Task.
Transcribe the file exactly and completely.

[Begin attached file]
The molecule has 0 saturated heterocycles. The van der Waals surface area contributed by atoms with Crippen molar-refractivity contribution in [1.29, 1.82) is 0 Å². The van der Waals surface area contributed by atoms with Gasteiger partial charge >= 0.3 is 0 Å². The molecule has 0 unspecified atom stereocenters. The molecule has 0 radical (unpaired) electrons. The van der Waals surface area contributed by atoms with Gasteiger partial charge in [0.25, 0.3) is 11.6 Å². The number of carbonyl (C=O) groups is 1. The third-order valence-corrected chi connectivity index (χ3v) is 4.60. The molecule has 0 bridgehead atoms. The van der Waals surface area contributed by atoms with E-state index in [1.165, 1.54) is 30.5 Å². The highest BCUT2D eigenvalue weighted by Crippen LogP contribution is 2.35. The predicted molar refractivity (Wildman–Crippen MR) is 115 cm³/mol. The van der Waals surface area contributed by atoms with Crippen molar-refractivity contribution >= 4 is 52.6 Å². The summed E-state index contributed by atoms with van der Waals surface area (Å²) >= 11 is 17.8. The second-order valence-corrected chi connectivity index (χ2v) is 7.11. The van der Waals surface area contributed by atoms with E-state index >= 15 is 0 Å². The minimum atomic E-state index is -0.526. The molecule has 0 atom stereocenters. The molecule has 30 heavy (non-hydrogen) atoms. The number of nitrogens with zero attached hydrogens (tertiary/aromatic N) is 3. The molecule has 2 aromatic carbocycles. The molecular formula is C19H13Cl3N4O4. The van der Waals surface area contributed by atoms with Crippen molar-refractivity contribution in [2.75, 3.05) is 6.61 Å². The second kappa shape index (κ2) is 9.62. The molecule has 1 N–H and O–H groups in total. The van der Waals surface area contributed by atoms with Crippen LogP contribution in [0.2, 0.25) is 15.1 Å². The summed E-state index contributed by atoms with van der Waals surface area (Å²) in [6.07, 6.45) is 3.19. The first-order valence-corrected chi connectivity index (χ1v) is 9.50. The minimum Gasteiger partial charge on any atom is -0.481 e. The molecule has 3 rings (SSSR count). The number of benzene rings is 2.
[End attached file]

The molecule has 0 saturated heterocycles. The van der Waals surface area contributed by atoms with Crippen molar-refractivity contribution in [1.29, 1.82) is 0 Å². The van der Waals surface area contributed by atoms with Gasteiger partial charge >= 0.3 is 0 Å². The molecule has 0 unspecified atom stereocenters. The molecule has 0 radical (unpaired) electrons. The van der Waals surface area contributed by atoms with Gasteiger partial charge in [0.25, 0.3) is 11.6 Å². The number of carbonyl (C=O) groups is 1. The third-order valence-corrected chi connectivity index (χ3v) is 4.60. The molecule has 0 bridgehead atoms. The van der Waals surface area contributed by atoms with E-state index in [1.165, 1.54) is 30.5 Å². The highest BCUT2D eigenvalue weighted by Crippen LogP contribution is 2.35. The predicted molar refractivity (Wildman–Crippen MR) is 115 cm³/mol. The van der Waals surface area contributed by atoms with Crippen molar-refractivity contribution >= 4 is 52.6 Å². The summed E-state index contributed by atoms with van der Waals surface area (Å²) >= 11 is 17.8. The second-order valence-corrected chi connectivity index (χ2v) is 7.11. The van der Waals surface area contributed by atoms with E-state index >= 15 is 0 Å². The minimum atomic E-state index is -0.526. The molecule has 0 atom stereocenters. The molecule has 30 heavy (non-hydrogen) atoms. The number of nitrogens with zero attached hydrogens (tertiary/aromatic N) is 3. The molecule has 2 aromatic carbocycles. The molecular formula is C19H13Cl3N4O4. The van der Waals surface area contributed by atoms with Crippen molar-refractivity contribution in [2.75, 3.05) is 6.61 Å². The second kappa shape index (κ2) is 9.62. The molecule has 1 N–H and O–H groups in total. The van der Waals surface area contributed by atoms with Crippen LogP contribution in [0.2, 0.25) is 15.1 Å². The summed E-state index contributed by atoms with van der Waals surface area (Å²) in [6.07, 6.45) is 3.19. The first-order valence-corrected chi connectivity index (χ1v) is 9.50. The minimum Gasteiger partial charge on any atom is -0.481 e. The molecule has 3 rings (SSSR count). The number of benzene rings is 2.